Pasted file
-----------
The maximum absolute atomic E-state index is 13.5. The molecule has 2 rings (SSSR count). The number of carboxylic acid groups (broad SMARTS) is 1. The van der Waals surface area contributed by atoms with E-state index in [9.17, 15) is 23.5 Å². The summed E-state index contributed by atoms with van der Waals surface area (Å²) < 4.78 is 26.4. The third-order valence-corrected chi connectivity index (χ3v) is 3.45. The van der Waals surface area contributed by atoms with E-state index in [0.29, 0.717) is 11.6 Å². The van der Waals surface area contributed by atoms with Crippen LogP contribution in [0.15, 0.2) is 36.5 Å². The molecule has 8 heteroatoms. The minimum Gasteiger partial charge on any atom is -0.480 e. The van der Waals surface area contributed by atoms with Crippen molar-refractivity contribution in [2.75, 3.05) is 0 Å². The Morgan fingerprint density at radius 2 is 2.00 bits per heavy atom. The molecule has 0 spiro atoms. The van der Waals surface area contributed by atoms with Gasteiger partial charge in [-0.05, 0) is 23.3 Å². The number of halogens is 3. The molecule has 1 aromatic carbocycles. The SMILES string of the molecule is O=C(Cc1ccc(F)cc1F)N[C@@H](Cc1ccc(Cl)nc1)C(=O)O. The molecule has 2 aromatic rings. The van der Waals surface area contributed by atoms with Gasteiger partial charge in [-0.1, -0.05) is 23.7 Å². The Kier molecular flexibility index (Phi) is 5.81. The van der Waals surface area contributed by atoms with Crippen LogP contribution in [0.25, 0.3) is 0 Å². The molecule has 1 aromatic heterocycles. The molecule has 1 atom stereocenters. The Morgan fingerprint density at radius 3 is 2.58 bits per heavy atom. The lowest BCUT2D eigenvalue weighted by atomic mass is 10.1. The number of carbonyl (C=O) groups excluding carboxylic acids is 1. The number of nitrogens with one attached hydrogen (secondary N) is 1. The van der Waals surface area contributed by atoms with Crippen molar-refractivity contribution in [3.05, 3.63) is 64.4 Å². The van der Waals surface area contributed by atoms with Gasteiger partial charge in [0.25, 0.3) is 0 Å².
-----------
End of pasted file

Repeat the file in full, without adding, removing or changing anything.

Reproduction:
The maximum absolute atomic E-state index is 13.5. The molecule has 2 rings (SSSR count). The number of carboxylic acid groups (broad SMARTS) is 1. The van der Waals surface area contributed by atoms with E-state index in [9.17, 15) is 23.5 Å². The summed E-state index contributed by atoms with van der Waals surface area (Å²) < 4.78 is 26.4. The third-order valence-corrected chi connectivity index (χ3v) is 3.45. The van der Waals surface area contributed by atoms with E-state index in [0.29, 0.717) is 11.6 Å². The van der Waals surface area contributed by atoms with Crippen LogP contribution in [0.15, 0.2) is 36.5 Å². The molecule has 8 heteroatoms. The minimum Gasteiger partial charge on any atom is -0.480 e. The van der Waals surface area contributed by atoms with Crippen molar-refractivity contribution in [2.75, 3.05) is 0 Å². The Morgan fingerprint density at radius 2 is 2.00 bits per heavy atom. The molecule has 0 spiro atoms. The van der Waals surface area contributed by atoms with Gasteiger partial charge in [-0.05, 0) is 23.3 Å². The number of halogens is 3. The molecule has 1 aromatic carbocycles. The SMILES string of the molecule is O=C(Cc1ccc(F)cc1F)N[C@@H](Cc1ccc(Cl)nc1)C(=O)O. The molecule has 2 aromatic rings. The van der Waals surface area contributed by atoms with Gasteiger partial charge in [-0.1, -0.05) is 23.7 Å². The Kier molecular flexibility index (Phi) is 5.81. The van der Waals surface area contributed by atoms with Crippen LogP contribution in [0.25, 0.3) is 0 Å². The molecule has 1 aromatic heterocycles. The molecule has 1 atom stereocenters. The Morgan fingerprint density at radius 3 is 2.58 bits per heavy atom. The lowest BCUT2D eigenvalue weighted by atomic mass is 10.1. The number of carbonyl (C=O) groups excluding carboxylic acids is 1. The number of nitrogens with one attached hydrogen (secondary N) is 1. The van der Waals surface area contributed by atoms with Crippen molar-refractivity contribution in [3.05, 3.63) is 64.4 Å². The van der Waals surface area contributed by atoms with Gasteiger partial charge in [0.25, 0.3) is 0 Å².